February 03, 2011
If a Lambeau Leap isn't done at Lambeau Field, is it still a Lambeau Leap?
The Green Bay Packers will find out on Sunday when they take the field at Cowboys Stadium in Super Bowl XLV. Despite being away from home, there's a good chance (5-4 are the current odds) that a player in green will seek out some supportive fans in the first row of the end zone and do the celebratory leap.
How did it all get started? The Leap began the day after Christmas in 1993 on a frigid day at Lambeau (the third-coldest ever at the stadium). The 8-6 Packers were looking to clinch a playoff berth for the first time in a full season since 1972 and were in good shape, holding a 14-0 lead. While on defense against the visiting Los Angeles Raiders, LeRoy Butler forced a fumble that was picked up by the late Hall of Famer, Reggie White. After running for 10 yards with the ball, White lateraled to Butler, who went 25 yards for the touchdown. When he reached the end zone, Butler says he spontaneously jumped into the crowd in celebration. A new tradition was born.
He later described the moment in his autobiography:
"Because I had pointed, the fans knew what they had to do. I go up into the green padding ... and when I'm halfway up, a guy starts pulling me up the rest of the way. Everyone right behind him grabs on. Everyone is screaming and yelling. Some are complimenting me with 'Awesome' or 'Good job.' It only lasts 2 or 3 seconds, and I'm back down.
"It's an incredible feeling as I run back to the bench. Dorsey Levens and a lot of other teammates keep telling me how cool that moment was. It took off from there. Ever since, every time we make a big play, there's the Lambeau Leap."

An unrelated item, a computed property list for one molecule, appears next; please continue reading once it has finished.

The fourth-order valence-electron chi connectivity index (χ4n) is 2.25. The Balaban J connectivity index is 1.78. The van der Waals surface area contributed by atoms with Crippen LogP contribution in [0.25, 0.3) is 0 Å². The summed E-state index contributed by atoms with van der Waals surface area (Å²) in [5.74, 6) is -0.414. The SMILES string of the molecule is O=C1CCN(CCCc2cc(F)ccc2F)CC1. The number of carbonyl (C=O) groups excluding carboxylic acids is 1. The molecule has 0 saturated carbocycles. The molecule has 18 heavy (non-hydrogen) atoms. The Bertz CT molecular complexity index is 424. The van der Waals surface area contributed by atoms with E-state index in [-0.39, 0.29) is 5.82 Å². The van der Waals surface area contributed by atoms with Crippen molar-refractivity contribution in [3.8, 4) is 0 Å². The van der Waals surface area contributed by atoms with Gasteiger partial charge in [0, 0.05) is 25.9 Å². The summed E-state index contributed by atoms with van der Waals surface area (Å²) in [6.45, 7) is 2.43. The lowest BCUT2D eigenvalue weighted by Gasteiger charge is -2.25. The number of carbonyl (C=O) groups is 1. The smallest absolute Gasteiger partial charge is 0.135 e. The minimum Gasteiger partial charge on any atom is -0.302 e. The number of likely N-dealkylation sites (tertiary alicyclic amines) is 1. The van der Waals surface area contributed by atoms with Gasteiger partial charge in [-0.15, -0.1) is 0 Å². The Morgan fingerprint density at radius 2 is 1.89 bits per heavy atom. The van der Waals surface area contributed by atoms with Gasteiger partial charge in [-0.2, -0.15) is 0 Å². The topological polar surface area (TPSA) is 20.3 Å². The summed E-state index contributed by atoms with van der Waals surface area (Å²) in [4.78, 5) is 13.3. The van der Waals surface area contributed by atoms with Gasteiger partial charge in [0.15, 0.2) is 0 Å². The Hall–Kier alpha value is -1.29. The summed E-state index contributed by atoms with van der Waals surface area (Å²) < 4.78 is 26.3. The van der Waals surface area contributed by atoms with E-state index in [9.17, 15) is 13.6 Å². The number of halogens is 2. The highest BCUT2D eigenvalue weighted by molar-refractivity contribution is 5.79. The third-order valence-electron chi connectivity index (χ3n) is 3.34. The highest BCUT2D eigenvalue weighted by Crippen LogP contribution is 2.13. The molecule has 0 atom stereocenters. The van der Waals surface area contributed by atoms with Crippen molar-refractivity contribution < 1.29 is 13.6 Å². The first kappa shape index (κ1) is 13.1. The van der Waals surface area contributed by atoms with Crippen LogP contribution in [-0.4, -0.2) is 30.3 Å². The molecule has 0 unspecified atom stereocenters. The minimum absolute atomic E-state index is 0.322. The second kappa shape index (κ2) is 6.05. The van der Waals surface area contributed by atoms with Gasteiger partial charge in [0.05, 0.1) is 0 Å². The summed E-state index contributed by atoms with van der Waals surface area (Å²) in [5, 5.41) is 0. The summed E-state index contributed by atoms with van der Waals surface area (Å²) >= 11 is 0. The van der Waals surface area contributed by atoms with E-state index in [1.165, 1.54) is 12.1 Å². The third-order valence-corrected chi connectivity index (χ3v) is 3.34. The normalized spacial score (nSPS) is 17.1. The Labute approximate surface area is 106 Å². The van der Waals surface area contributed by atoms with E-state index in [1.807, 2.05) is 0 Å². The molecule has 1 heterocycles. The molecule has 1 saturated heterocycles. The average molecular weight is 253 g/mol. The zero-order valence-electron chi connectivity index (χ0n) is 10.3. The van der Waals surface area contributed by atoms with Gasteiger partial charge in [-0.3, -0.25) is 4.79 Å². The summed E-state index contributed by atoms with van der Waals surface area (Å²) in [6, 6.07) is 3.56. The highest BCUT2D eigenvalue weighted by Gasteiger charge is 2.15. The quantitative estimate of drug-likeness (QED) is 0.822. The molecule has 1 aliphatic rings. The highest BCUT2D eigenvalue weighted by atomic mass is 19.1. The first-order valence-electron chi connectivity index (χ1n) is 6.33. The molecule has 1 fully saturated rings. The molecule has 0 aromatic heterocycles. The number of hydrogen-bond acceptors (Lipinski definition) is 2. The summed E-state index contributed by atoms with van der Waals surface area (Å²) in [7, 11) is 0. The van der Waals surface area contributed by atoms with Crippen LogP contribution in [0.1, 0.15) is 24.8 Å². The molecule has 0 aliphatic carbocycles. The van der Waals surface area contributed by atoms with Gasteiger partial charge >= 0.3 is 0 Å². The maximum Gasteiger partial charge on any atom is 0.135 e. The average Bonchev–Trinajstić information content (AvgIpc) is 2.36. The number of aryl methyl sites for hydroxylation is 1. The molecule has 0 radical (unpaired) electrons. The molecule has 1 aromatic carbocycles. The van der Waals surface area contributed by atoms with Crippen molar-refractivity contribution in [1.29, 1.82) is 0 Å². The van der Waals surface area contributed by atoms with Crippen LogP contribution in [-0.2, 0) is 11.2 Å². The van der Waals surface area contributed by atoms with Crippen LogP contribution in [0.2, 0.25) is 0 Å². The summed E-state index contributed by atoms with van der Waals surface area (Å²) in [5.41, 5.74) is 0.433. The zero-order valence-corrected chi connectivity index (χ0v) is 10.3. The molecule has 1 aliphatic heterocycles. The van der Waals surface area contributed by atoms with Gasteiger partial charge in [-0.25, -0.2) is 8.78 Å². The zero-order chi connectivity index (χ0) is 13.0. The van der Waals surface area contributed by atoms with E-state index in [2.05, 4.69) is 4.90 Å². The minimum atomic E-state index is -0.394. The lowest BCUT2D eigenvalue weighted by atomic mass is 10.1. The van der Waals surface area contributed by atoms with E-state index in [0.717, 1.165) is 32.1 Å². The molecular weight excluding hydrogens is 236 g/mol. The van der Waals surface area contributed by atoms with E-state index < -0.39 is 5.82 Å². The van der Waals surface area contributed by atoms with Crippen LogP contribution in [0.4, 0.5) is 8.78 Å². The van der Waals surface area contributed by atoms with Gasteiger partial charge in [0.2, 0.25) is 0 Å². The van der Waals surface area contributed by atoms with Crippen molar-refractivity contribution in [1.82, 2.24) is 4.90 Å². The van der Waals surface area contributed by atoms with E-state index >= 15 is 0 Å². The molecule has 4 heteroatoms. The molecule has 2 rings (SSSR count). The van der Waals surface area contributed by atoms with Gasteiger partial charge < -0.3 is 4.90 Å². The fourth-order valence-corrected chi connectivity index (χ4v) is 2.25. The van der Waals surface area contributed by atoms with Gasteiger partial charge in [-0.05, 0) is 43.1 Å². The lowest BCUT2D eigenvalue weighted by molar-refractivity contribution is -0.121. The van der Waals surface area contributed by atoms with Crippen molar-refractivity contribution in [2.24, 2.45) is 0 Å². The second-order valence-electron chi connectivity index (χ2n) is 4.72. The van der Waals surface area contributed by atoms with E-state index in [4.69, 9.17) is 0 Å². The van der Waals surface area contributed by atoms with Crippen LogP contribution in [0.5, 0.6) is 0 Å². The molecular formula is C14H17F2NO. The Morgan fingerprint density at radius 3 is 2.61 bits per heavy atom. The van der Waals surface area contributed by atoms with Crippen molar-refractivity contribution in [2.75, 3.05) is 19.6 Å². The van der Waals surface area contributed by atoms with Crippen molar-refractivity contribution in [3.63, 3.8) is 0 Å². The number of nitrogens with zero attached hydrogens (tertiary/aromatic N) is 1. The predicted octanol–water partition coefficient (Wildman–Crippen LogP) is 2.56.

Watch Butler's inaugural Lambeau Leap:
Since then, the Lambeau Leap has become a staple of Packers' home games. Receivers Robert Brooks and Antonio Freeman helped popularize the celebration. Freeman was fond of telling a story about how he spilled one woman's beer during a Leap and told her he'd buy her another. When he walked outside after the game, there she was, drenched and thirsty, and he fulfilled his promise and bought her a drink across the street.
Brett Favre(notes) wasn't much of a leaper, though. He didn't perform a Lambeau Leap until 2006, his 15th year with the team. (Granted, he had only scored four rushing touchdowns at home before then.) "I should have found a lower spot," Favre said after the jump, which he said would be his last. "I'm not real savvy in the stands-jumping department."
Quarterback Aaron Rodgers(notes) didn't wait as long. The Packers' current star talked about how he was waiting three years to do the Leap while backing up Favre. When he finally got a chance to get on the field, he didn't have to wait long. Rodgers scored on a game-winning sneak in his first game as a starter and the first thing he did was run to the stands.
Bonus: How does the Lambeau Leap live on despite the NFL's strict anti-celebration rules? It's considered a celebration between a single player and fans, not a group of players.
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